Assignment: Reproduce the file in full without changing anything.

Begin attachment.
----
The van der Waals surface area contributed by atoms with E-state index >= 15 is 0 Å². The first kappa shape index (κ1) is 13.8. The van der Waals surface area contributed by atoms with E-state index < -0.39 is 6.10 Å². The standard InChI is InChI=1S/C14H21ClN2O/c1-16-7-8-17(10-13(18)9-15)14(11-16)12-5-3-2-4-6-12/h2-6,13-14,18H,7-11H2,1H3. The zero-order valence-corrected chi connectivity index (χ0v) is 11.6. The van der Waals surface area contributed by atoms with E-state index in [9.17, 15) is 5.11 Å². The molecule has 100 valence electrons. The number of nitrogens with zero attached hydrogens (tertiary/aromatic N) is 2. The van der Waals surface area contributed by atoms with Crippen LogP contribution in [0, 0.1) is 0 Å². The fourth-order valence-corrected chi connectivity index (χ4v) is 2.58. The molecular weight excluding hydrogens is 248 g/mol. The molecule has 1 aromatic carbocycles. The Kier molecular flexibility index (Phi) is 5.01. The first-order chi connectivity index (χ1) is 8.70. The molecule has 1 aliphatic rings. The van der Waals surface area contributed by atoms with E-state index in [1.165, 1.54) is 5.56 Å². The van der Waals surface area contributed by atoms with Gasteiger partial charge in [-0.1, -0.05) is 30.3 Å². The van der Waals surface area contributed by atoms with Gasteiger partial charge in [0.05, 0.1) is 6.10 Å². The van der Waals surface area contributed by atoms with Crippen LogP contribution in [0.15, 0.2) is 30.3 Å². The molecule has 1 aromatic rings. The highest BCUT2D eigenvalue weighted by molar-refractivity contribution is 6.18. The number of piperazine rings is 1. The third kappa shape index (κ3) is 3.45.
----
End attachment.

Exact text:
The van der Waals surface area contributed by atoms with E-state index >= 15 is 0 Å². The first kappa shape index (κ1) is 13.8. The van der Waals surface area contributed by atoms with E-state index < -0.39 is 6.10 Å². The standard InChI is InChI=1S/C14H21ClN2O/c1-16-7-8-17(10-13(18)9-15)14(11-16)12-5-3-2-4-6-12/h2-6,13-14,18H,7-11H2,1H3. The zero-order valence-corrected chi connectivity index (χ0v) is 11.6. The van der Waals surface area contributed by atoms with E-state index in [9.17, 15) is 5.11 Å². The molecule has 100 valence electrons. The number of nitrogens with zero attached hydrogens (tertiary/aromatic N) is 2. The van der Waals surface area contributed by atoms with Crippen LogP contribution in [0, 0.1) is 0 Å². The fourth-order valence-corrected chi connectivity index (χ4v) is 2.58. The molecular weight excluding hydrogens is 248 g/mol. The molecule has 1 aromatic carbocycles. The Kier molecular flexibility index (Phi) is 5.01. The first-order chi connectivity index (χ1) is 8.70. The molecule has 1 aliphatic rings. The van der Waals surface area contributed by atoms with E-state index in [1.165, 1.54) is 5.56 Å². The van der Waals surface area contributed by atoms with Gasteiger partial charge in [-0.1, -0.05) is 30.3 Å². The van der Waals surface area contributed by atoms with Gasteiger partial charge in [0.05, 0.1) is 6.10 Å². The van der Waals surface area contributed by atoms with Crippen LogP contribution in [0.15, 0.2) is 30.3 Å². The molecule has 1 aromatic rings. The highest BCUT2D eigenvalue weighted by molar-refractivity contribution is 6.18. The number of piperazine rings is 1. The third kappa shape index (κ3) is 3.45.